they are slowly but surely killing their customer base by shafting the veteran gamers to suck in new blood. bad choice GW.

  10. Don't know if you'd picked this up, but it was announced at the end of November that, "Games Workshop, the Nottingham-based fantasty gaming company, has appointed [Elaine O'Donell] a well-know north-west corporate finance accountant as a non- executive director."

    Another great episode. Looking forward to the weekend :-)

    1. Yes, I think I might even have written something about it,... not sure...

      Finance accountants are great, BUT they should not run the company. And that's GW's biggest problem. They need hero nerds with corporate powers.

  11. I started playing Eldar in 1989. Two years ago, we moved across the country from Texas to New England. I ebayed the massive army I'd collected over the years and used the money to switch to Warmahordes and Flames of War. I just couldn't stomach spending any more time or money to help a company that clearly doesn't give even the mildest of damns about me as a player. From unplaytested rules to clearly deranged pricing strategies, I'm simply done with them.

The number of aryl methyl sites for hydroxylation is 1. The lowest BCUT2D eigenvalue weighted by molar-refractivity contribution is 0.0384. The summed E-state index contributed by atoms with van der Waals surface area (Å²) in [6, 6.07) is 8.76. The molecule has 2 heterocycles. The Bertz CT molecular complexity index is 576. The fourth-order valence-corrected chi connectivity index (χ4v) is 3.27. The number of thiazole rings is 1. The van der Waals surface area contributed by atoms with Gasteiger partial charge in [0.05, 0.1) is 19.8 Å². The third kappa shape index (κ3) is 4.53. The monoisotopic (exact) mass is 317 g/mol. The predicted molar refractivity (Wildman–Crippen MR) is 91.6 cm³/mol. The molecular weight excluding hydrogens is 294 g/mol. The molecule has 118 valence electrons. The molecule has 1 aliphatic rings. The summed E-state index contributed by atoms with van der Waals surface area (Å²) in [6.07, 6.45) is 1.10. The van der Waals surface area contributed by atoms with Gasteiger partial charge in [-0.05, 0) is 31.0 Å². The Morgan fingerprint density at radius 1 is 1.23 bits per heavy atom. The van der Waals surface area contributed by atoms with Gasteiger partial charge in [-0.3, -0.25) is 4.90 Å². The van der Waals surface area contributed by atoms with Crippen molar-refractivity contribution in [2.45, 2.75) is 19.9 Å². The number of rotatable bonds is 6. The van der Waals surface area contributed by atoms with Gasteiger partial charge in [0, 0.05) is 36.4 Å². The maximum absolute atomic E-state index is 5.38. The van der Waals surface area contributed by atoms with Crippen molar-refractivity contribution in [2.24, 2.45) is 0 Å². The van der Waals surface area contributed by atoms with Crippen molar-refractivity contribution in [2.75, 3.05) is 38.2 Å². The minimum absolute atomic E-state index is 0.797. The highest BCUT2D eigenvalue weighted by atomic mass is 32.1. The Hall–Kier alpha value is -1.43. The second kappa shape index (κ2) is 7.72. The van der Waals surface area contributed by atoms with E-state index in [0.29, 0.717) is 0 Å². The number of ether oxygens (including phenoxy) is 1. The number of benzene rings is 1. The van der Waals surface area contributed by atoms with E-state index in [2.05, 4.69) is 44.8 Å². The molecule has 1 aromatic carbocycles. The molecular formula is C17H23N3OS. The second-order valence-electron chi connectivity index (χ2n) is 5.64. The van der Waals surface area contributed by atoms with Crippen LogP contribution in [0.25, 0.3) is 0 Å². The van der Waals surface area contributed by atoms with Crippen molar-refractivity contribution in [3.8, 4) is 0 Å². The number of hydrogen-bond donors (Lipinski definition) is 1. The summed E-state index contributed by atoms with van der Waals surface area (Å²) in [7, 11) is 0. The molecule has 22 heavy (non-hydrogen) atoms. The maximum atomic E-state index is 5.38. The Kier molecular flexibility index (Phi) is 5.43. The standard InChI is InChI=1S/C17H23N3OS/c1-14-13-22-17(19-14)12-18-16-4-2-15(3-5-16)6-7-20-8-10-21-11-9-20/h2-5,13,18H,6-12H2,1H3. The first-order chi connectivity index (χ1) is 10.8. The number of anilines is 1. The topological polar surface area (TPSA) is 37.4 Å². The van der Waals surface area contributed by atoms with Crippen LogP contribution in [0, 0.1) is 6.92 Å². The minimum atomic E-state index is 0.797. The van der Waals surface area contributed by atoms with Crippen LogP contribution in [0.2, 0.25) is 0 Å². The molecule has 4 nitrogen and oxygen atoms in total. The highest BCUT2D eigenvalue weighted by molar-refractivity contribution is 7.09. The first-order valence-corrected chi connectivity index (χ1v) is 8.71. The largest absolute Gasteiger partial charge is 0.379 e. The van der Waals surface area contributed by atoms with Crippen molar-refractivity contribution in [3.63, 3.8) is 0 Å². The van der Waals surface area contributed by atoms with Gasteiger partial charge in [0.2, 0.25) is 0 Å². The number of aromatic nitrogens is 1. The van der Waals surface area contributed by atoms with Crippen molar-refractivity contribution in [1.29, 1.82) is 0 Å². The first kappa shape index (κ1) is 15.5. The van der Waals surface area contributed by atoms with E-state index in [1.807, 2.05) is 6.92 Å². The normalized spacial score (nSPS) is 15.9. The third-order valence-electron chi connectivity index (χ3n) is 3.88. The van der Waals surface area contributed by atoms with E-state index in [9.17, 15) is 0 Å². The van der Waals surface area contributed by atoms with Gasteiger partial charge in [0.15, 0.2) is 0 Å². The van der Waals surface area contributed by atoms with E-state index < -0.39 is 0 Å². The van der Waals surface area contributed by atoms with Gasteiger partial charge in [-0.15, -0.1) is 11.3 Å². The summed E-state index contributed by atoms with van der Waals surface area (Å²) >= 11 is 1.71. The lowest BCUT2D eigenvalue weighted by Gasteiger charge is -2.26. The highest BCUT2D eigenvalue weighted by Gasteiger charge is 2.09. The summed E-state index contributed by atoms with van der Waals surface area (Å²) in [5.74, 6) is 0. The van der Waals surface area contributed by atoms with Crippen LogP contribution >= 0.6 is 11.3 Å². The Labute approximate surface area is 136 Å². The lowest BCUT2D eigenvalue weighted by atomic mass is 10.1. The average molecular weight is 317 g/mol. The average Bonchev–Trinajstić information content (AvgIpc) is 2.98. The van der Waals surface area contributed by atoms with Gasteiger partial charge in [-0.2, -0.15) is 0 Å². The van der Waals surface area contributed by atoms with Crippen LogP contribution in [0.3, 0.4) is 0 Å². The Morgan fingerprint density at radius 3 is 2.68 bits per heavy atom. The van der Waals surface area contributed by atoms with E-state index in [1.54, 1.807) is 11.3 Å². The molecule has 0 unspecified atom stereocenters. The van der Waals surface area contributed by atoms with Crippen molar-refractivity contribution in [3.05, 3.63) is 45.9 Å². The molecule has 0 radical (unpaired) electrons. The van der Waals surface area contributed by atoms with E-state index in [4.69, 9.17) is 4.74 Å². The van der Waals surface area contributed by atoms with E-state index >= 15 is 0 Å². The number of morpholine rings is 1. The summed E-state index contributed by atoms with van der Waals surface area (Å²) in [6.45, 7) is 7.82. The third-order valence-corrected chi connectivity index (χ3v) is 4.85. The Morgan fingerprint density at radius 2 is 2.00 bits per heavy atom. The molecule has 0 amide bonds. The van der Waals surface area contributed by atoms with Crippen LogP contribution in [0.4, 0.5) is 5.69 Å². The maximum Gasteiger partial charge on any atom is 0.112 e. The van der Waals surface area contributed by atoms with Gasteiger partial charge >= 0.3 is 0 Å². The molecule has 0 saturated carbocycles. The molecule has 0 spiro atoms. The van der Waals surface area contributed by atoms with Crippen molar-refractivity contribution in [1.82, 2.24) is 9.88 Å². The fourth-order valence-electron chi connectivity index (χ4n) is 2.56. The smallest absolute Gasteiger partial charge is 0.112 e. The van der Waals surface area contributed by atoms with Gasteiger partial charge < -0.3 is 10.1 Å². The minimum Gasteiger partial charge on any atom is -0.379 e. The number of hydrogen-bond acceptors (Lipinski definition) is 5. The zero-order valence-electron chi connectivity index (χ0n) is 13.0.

12. Incisive writing Zaphod. I worked for GW for about half a decade before being let go in 2006. I still have all my stuff and keep a weather eye on the company's performance, but I don't buy or play much anymore.

    I was part of the early 2000's GW team that built the Chicago metro area into a GW juggernaut. The guys I worked with were awesome and we had a great time building a hobby community. Because that's how we saw ourselves: as community leaders. Don't worry about sales. Create awesome events and activities, deliver great customer service, and the sales will follow (usually really good loyal sales follow)

    When the recession really hit here in the States, I mentioned to a friend that I was pretty sure that Chicago and GW would weather the storm well because of all the community building.

    Then the company started doing the recession panic shuffle. They started doing all the stupid stuff you've previously written on, and I mentioned to a friend that "I understand the business rationale for what they're doing, and it's cool that they're showing profits, but it's not sustainable." and all of them were of the belief that GW can do no wrong.

    Now I know how Cassandra felt.

    1. Hah! Maybe we met!

      I lived in the Chicagoland area between 1999 and 2001 and went to the Battle Bunker on several occasions :D

      Good team that!

  13. I abandoned GW years ago because years ago their prices were unrealistic for my budget. These days I play other systems, in smaller scales with better rules. It is however with some schadenfreude that I continue to watch GW as a company.